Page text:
|Label:||Depressive Illusions Records|
It doesn't really happen every day to stumble upon black metal projects from the Campania region, albeit the area is actually full of potential sources of inspiration (as proven in other fields of music by Corde Oblique). Therefore, it goes without saying that I have welcomed with some degree of curiosity the debut demo by one man band Taur-Im-Duinath, founded by Francesco Del Vecchio from Eboli (Salerno), already heard in several other bands such as Throes Of Perdition.
The name of this project, although inspired by the work of Tolkien, still retains some connection with Del Vecchio's surroundings. Taur-Im-Duinath ("land between two rivers" in Sindarin) is in fact the name of a mysterious and unexplored part of Middle-Earth, while Eboli is also located between two rivers (on the Sele and, a bit further West, the Tusciano) and is a quite unknown place at least in terms of metal music.
The title "Randir" means wanderer in Sindarin again, and this is the narrator who takes us on this journey through nature, sharing his reflections with us. The main influences on all elements of music, imagery, and content, come from the folk/atmospheric black metal of Northern European background and generally speaking from the more naturalistic takes on the genre. Del Vecchio unexpectedly chose to use lyrics in Italian, which in fact work really well in this context, despite the initial impression of having in one's hands yet another "Middle-Earth inspired" black metal album.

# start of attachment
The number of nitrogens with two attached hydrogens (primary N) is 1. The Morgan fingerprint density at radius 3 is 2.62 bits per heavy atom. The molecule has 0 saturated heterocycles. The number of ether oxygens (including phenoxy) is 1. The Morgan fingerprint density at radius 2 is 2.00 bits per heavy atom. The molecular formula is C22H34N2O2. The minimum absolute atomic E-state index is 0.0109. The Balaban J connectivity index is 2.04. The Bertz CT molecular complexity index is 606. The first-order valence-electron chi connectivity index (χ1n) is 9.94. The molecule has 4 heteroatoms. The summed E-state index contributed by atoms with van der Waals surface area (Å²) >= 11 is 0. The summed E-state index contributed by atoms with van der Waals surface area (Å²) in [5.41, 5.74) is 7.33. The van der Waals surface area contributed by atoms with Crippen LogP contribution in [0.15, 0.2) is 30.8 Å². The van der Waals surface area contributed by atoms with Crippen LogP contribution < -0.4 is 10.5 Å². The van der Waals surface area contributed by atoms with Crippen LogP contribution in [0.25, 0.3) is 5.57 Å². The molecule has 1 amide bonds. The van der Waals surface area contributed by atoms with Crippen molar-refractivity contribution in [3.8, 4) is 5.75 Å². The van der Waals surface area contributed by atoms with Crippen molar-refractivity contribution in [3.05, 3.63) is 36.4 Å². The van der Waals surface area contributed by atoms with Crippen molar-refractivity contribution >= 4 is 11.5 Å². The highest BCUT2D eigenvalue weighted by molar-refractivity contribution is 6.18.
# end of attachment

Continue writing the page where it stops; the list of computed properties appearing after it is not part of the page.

It is pretty clear that also Agalloch have been an important influence for the Italian musician, especially on his way of interpreting lead guitars and the quasi-ambient sections at the beginning and the end of the demo. The journey takes place throughout an introduction and three tracks that tend to communicate with each other, in terms of content and music (this is especially clear in "La Chiusura Del Cerchio"). The narrator reflects about the essence of nature, its survival, and what it means to us.
In about twenty five minutes, "Randir" gives away a positive impression about this emerging black metal project. We will see if, going forward, Taur-Im-Duinath will employ in a more evident manner the many suggestions coming from the environment. As of the moment, this is a self aware release, maybe a bit too keen on mid-tempos, that features really good elements.